Out of the many responsibilities of a company’s human resources management, finding suitable employees to staff a growing small business comes with a special set of challenges.
The employee selection process takes time and effort, between attracting qualified candidates through job postings, wading through stacks of submitted resumes, and keeping applicants engaged throughout a hiring process that can take up to 23 days. If all that wasn’t enough, the interview itself is perhaps the most crucial part of the employee selection process.
Even after vetting a seemingly perfect resume, the task truly lies in asking the right interview questions to be able to determine if someone can not only do the job at hand, but also be a great culture fit for the small business. Boilerplate interview questions simply won’t cut it, because it’s easy for candidates to research “the most commonly asked interview questions” in order to prepare. So in asking predictable questions, hiring managers may be met with an overly-rehearsed spiel that doesn’t reveal a candidate’s true nature.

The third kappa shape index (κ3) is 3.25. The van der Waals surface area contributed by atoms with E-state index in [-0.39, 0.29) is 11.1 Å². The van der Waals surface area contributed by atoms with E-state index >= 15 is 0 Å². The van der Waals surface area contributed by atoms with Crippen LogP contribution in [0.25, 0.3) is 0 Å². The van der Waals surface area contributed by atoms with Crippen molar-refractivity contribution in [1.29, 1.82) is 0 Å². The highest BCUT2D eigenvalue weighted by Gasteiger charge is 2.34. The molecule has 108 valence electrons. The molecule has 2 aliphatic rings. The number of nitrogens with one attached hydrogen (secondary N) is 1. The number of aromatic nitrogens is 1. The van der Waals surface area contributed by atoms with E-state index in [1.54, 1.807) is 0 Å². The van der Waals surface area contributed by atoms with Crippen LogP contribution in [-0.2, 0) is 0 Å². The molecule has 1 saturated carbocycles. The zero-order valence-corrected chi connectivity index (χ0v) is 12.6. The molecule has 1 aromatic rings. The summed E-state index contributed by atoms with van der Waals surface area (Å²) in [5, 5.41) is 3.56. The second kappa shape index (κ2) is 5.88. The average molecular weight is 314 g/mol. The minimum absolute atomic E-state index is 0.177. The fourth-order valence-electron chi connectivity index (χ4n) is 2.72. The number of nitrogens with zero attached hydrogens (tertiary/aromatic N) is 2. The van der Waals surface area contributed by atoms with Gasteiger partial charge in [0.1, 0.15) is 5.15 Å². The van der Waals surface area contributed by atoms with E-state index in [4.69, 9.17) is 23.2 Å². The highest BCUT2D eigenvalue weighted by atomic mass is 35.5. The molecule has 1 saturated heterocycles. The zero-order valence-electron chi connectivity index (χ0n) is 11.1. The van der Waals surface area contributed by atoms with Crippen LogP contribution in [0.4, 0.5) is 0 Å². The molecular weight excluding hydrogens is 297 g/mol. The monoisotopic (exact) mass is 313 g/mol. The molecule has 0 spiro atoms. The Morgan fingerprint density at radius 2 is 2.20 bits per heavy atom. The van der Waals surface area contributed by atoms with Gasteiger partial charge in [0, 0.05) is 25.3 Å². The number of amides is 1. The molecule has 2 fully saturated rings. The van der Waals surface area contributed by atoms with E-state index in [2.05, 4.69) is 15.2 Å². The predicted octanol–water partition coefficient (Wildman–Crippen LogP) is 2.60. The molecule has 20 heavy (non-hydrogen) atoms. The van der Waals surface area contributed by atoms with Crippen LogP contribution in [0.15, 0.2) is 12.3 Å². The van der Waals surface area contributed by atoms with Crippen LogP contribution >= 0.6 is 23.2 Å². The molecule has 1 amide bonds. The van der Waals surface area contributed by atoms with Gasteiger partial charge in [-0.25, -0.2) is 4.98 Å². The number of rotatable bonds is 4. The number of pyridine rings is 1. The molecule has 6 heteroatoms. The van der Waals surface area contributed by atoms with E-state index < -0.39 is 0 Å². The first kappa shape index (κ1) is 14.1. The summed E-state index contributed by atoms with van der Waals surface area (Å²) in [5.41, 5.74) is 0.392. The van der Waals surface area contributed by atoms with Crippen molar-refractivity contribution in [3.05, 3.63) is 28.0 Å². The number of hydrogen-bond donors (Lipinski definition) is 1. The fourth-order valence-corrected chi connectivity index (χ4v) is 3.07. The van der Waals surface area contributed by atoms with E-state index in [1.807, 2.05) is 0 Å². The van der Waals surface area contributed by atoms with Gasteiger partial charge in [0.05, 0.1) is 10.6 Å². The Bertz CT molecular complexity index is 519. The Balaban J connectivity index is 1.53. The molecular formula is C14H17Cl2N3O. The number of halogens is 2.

By asking creative interview questions that are unexpected yet relevant to the role, hiring managers will likely be met with more authentic answers, as candidates will be forced to come up with something on the spot. While it’s not a bad idea to open an interview with a classic question such as “tell me about yourself,” other questions that dig a little deeper can help hiring managers get a better sense of who a candidate is.
A poor hiring decision can be more than just bad for business. Not only does it take time and money to fill a role, but one study also shows that 95% of hiring managers agree that hiring the wrong person can at least somewhat negatively impact the morale of the whole team. Other costs include time spent managing poorly performing employees and lessened productivity due to mediocre hires.
See the infographic below for creative interview questions to help you find the best employees for your small business.
Meredith Wood is the founding editor of the Fundera Ledger and a vice president at Fundera.
Meredith launched the Fundera Ledger in 2014. She has specialized in financial advice for small business owners for almost a decade. Meredith is frequently sought out for her expertise in small business lending and financial management.